Blade Runner: The Definitive Cut
It took a bit longer than expected, but I’ve finished my own cut of Blade Runner, and yes I’m calling it “definitive” with only a trace of irony because, of the myriad of cuts, I think this is the most respectful to the story. Ridley Scott put many hurdles in my way, including having the US theatrical, international theatrical, and Director’s Cut all on the same DVD with seamless branching, meaning that the timecode was all messed up. Also, the new “Final Cut” has been graded to look like a Michael Bay movie — all over-saturated and high-contrast and hideously ugly — so any footage I took from that had to be finessed back from the brink of insanity to the original neutral tones to match.
List of Changes
All voice-over narration is intact. I get that a lot of people say they don’t like the voice-over, but I think they’re just saying what they think they’re supposed to say. The voice-over not only includes information not otherwise available, but it roots the film firmly in its detective-noir territory.
Audio in original stereo. 5.1-channel sound is like the little brother to 3D — silly and distracting.
The original opening remains. This is digitally “fixed” in the Final Cut, but I don’t care if the flares on the buildings are not timed exactly correctly, it’s a reminder that this shot is all done in-camera.
“Two of ‘em got friend running through an electrical field.” I didn’t want to change this until I saw the original work-print has this line. It becomes important when Bryant and Deckard later argue about whether there are three or four more replicants loose.
Repeated footage of Roy remains. While I realise the first two shots of Roy are just reused footage, I like that our introduction to him is an asynchronous moment from the end of the film. The digitally touched-up shot in the Final Cut is stupid.
The serial number on the snake scale now matches the Animoid Row lady’s dialogue. Taken from the Final Cut.
Deckard’s conversation with the snake merchant is properly lip-synced. Taken from the Final Cut.
Joanna Cassidy’s face digitally superimposed over the stunt double’s. Taken from the Final Cut.
The unicorn daydream/dream is gone! I could write a thesis on why the unicorn dream should not be in this film. The simplest reason is that it was never part of the story or screenplay, the footage shot for the film Legend and Ridley Scott only later inserted it into his Director’s Cut as an afterthought. (Scott alleges that although the footage was shot on the set of Legend it was always intended for Blade Runner; if you can believe that then maybe the unicorn dream mythology is for you.) There are some who believe this scene suggests that Deckard is a replicant, but to think this is both accept a vast conspiracy at play, full of so many logical inconsistencies it makes a moon landing hoax seem pretty plausible, and to miss the core meaning of the film. And why would anyone implant an memory of a unicorn?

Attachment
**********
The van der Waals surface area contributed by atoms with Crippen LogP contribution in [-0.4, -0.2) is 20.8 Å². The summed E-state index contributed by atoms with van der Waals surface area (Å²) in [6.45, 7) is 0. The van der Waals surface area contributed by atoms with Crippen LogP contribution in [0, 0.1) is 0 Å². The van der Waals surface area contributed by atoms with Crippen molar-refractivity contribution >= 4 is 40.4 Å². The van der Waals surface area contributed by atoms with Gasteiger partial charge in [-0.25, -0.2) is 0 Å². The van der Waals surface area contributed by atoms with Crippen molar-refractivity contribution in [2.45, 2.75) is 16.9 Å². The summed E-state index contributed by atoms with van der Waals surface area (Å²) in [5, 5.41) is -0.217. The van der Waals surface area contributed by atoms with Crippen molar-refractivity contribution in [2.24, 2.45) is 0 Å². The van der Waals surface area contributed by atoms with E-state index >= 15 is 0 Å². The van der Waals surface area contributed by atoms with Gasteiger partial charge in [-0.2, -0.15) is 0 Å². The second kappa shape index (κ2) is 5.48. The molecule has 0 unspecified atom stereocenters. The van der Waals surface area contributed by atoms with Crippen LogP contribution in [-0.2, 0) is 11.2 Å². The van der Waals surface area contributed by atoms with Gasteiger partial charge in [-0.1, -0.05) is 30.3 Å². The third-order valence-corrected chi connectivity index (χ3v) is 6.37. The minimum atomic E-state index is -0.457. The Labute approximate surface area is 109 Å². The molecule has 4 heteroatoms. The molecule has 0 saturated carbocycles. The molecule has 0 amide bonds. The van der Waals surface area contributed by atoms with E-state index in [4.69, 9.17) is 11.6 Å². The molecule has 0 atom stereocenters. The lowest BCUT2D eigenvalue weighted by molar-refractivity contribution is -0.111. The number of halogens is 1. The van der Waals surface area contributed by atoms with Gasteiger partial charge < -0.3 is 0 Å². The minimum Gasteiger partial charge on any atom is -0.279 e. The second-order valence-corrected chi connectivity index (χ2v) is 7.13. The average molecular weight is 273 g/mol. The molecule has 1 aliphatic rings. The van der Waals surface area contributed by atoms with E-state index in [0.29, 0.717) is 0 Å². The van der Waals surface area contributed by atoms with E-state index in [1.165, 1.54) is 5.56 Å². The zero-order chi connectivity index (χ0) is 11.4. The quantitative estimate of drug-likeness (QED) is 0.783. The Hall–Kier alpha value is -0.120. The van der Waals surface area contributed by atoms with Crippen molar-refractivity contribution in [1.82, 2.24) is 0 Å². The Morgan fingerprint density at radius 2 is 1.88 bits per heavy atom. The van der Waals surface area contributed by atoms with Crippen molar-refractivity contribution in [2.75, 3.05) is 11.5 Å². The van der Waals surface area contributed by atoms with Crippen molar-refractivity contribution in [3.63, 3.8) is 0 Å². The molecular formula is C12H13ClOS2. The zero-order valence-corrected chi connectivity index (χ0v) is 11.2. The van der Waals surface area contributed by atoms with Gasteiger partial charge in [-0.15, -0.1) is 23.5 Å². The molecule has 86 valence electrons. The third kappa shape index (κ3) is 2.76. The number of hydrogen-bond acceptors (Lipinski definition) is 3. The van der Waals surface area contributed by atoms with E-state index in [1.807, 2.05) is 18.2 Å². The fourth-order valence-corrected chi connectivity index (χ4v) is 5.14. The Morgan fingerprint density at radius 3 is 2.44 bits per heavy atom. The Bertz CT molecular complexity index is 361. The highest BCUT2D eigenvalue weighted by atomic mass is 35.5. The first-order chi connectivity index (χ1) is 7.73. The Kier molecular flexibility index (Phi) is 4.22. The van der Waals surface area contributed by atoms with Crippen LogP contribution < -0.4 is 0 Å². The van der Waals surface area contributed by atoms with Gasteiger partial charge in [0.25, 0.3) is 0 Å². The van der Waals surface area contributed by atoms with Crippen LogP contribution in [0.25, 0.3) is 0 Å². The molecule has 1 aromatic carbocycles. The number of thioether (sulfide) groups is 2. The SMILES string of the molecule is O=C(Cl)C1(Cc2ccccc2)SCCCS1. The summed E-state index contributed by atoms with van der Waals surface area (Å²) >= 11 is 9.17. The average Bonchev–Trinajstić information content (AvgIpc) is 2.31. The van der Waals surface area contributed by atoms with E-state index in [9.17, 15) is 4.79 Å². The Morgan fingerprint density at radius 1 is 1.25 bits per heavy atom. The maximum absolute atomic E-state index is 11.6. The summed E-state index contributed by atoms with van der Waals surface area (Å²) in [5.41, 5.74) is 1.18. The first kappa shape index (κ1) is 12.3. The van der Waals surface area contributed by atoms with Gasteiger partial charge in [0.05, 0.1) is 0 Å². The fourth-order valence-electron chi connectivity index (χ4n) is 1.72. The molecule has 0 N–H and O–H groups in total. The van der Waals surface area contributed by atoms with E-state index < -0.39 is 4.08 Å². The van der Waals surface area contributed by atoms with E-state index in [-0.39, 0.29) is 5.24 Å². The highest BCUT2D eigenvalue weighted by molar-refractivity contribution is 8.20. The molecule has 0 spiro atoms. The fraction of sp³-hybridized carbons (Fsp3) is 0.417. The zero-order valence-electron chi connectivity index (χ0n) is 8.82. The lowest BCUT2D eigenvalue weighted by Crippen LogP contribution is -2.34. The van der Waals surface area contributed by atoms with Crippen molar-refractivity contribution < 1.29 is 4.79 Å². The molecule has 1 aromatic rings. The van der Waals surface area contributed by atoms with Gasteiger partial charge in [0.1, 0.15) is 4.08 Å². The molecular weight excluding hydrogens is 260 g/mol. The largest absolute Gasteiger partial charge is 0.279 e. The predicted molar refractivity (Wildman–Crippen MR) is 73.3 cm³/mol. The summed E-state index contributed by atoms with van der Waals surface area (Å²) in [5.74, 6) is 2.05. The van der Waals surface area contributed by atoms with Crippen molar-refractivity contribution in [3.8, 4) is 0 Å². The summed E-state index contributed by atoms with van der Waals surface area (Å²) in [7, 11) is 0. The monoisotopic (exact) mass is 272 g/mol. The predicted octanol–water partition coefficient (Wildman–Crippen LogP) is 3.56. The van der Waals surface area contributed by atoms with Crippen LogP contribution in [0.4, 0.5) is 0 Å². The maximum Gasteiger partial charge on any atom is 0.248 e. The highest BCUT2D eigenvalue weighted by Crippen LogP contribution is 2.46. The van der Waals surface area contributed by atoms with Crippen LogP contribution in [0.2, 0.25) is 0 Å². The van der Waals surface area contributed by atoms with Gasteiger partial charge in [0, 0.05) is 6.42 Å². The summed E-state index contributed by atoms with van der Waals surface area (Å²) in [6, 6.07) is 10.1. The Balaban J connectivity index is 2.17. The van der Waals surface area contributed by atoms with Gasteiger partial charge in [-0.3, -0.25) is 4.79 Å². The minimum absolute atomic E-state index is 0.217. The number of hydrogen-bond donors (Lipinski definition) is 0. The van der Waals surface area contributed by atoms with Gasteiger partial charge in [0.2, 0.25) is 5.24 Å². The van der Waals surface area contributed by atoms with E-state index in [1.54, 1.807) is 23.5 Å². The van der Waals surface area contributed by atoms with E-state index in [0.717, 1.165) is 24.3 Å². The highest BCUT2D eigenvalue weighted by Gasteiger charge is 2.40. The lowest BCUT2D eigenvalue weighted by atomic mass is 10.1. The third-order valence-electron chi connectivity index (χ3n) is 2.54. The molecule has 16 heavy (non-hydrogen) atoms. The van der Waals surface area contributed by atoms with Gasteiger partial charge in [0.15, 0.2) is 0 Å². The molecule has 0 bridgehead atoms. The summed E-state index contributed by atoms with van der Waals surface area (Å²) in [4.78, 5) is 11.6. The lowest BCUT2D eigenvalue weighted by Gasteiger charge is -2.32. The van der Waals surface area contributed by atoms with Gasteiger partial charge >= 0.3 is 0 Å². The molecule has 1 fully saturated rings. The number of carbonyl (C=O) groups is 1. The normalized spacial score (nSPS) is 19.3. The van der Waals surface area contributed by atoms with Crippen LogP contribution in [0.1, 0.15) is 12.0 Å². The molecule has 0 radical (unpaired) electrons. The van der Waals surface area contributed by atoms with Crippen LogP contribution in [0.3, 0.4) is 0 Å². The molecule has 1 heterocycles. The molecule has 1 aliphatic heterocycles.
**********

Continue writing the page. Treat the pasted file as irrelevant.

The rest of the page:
Tyrell’s death from the US theatrical cut. The international theatrical cut shows Roy killing Tyrell by poking his thumbs into Tyrell’s eyes. The US theatrical shows less, but the audio instead implies Roy crushes Tyrell’s skull with his hands, which I think is both more horrifying and makes for a more interesting symbol. The scene focuses more on Roy’s emotional turmoil at murdering his creator. Also, there is a shot of the owl watching, which is absent in the more violent cut.
Pris’ fight with Deckard and death taken from US theatrical. Again the version with less violence feels more shocking. Deckard only shoots Pris twice, which makes the space between, in which Pris is convulsing on the floor, seem much longer and more painful.
When Deckard picks up the origami unicorn, Gaff’s repeated line, “It’s too bad she won’t live, but then again who does?” is edited out. This is the edit I’m most proud of. It leaves the meaning of the unicorn to linger on through the credits. This is probably also the most contentious change. A lot of viewers read the origami unicorn as a literal reference to a memory implanted in Deckard — of a unicorn. Very surface level. This unfortunate reading robs these viewers of the profound meaning of the film. I’ll leave the real meaning of the unicorn for you to discover on your own, but you can watch this excerpt on Vimeo.
No “happy” ending. The film ends when the elevator doors close.
End credits from the Final Cut. The credits from the theatrical cuts play over the happy ending landscape shots, so I needed credits on black from the later cuts. Unfortunately the Director’s Cut credits are cut too abruptly with the final scene so the music doesn’t transition well. Instead, the final scene is taken from the Final Cut, with new music by Vangelis.